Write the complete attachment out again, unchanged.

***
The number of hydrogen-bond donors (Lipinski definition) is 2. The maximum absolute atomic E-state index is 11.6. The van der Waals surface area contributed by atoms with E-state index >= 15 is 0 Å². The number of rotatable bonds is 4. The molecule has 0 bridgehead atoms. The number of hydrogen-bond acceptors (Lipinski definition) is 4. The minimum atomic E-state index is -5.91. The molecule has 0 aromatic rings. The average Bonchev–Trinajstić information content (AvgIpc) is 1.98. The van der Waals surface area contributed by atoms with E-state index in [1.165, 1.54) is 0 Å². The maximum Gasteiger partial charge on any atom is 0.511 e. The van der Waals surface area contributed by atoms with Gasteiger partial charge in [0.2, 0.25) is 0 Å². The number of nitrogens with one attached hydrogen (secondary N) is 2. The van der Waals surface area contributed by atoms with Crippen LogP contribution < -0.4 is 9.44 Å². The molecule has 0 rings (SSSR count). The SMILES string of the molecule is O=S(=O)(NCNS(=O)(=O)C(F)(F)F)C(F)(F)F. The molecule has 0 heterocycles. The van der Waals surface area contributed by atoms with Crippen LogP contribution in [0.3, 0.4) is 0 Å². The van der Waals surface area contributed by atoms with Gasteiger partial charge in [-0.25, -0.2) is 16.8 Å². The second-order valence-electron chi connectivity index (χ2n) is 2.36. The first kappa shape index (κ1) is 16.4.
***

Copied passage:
The number of hydrogen-bond donors (Lipinski definition) is 2. The maximum absolute atomic E-state index is 11.6. The van der Waals surface area contributed by atoms with E-state index >= 15 is 0 Å². The number of rotatable bonds is 4. The molecule has 0 bridgehead atoms. The number of hydrogen-bond acceptors (Lipinski definition) is 4. The minimum atomic E-state index is -5.91. The molecule has 0 aromatic rings. The average Bonchev–Trinajstić information content (AvgIpc) is 1.98. The van der Waals surface area contributed by atoms with E-state index in [1.165, 1.54) is 0 Å². The maximum Gasteiger partial charge on any atom is 0.511 e. The van der Waals surface area contributed by atoms with Gasteiger partial charge in [0.2, 0.25) is 0 Å². The number of nitrogens with one attached hydrogen (secondary N) is 2. The van der Waals surface area contributed by atoms with Crippen LogP contribution < -0.4 is 9.44 Å². The molecule has 0 rings (SSSR count). The SMILES string of the molecule is O=S(=O)(NCNS(=O)(=O)C(F)(F)F)C(F)(F)F. The molecule has 0 heterocycles. The van der Waals surface area contributed by atoms with Crippen LogP contribution in [0.3, 0.4) is 0 Å². The van der Waals surface area contributed by atoms with Gasteiger partial charge in [-0.25, -0.2) is 16.8 Å². The second-order valence-electron chi connectivity index (χ2n) is 2.36. The first kappa shape index (κ1) is 16.4.